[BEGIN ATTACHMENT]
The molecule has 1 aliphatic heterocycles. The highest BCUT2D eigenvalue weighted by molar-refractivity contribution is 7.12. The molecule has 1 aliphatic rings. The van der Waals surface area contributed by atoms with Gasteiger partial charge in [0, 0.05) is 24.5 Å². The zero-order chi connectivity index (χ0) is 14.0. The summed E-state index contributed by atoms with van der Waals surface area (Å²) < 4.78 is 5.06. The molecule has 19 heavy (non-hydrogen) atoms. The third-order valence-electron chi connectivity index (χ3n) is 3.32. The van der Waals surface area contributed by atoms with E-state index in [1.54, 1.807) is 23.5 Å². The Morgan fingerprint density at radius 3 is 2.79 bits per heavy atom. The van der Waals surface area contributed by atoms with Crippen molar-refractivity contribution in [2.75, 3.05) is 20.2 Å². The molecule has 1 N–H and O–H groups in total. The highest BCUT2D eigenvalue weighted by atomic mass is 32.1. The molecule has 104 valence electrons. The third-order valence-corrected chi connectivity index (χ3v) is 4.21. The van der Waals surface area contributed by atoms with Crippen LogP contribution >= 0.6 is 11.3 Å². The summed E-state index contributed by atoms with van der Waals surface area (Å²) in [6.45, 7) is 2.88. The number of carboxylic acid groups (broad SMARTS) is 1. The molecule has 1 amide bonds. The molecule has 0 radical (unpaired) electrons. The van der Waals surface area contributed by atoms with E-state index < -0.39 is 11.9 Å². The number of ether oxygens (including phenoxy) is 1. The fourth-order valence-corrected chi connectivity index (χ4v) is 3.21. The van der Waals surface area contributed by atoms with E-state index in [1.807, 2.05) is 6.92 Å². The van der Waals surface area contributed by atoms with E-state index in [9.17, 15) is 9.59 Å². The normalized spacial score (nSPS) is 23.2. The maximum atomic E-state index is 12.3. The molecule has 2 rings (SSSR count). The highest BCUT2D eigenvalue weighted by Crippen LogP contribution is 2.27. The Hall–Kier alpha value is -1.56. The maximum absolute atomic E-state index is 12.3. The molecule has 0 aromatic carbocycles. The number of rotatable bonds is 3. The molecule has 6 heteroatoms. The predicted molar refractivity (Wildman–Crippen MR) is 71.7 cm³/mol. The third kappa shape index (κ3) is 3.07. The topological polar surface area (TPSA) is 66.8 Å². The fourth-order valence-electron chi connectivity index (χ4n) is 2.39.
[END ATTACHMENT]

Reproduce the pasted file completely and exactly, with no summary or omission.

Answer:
The molecule has 1 aliphatic heterocycles. The highest BCUT2D eigenvalue weighted by molar-refractivity contribution is 7.12. The molecule has 1 aliphatic rings. The van der Waals surface area contributed by atoms with Gasteiger partial charge in [0, 0.05) is 24.5 Å². The zero-order chi connectivity index (χ0) is 14.0. The summed E-state index contributed by atoms with van der Waals surface area (Å²) < 4.78 is 5.06. The molecule has 19 heavy (non-hydrogen) atoms. The third-order valence-electron chi connectivity index (χ3n) is 3.32. The van der Waals surface area contributed by atoms with E-state index in [1.54, 1.807) is 23.5 Å². The Morgan fingerprint density at radius 3 is 2.79 bits per heavy atom. The van der Waals surface area contributed by atoms with Crippen molar-refractivity contribution in [2.75, 3.05) is 20.2 Å². The molecule has 1 N–H and O–H groups in total. The highest BCUT2D eigenvalue weighted by atomic mass is 32.1. The molecule has 104 valence electrons. The third-order valence-corrected chi connectivity index (χ3v) is 4.21. The van der Waals surface area contributed by atoms with Crippen LogP contribution >= 0.6 is 11.3 Å². The summed E-state index contributed by atoms with van der Waals surface area (Å²) in [6.45, 7) is 2.88. The number of carboxylic acid groups (broad SMARTS) is 1. The molecule has 1 amide bonds. The molecule has 0 radical (unpaired) electrons. The van der Waals surface area contributed by atoms with E-state index < -0.39 is 11.9 Å². The number of ether oxygens (including phenoxy) is 1. The fourth-order valence-corrected chi connectivity index (χ4v) is 3.21. The van der Waals surface area contributed by atoms with E-state index in [1.807, 2.05) is 6.92 Å². The van der Waals surface area contributed by atoms with E-state index in [9.17, 15) is 9.59 Å². The normalized spacial score (nSPS) is 23.2. The maximum atomic E-state index is 12.3. The molecule has 2 rings (SSSR count). The highest BCUT2D eigenvalue weighted by Crippen LogP contribution is 2.27. The Hall–Kier alpha value is -1.56. The maximum absolute atomic E-state index is 12.3. The molecule has 0 aromatic carbocycles. The number of rotatable bonds is 3. The molecule has 6 heteroatoms. The predicted molar refractivity (Wildman–Crippen MR) is 71.7 cm³/mol. The third kappa shape index (κ3) is 3.07. The topological polar surface area (TPSA) is 66.8 Å². The fourth-order valence-electron chi connectivity index (χ4n) is 2.39.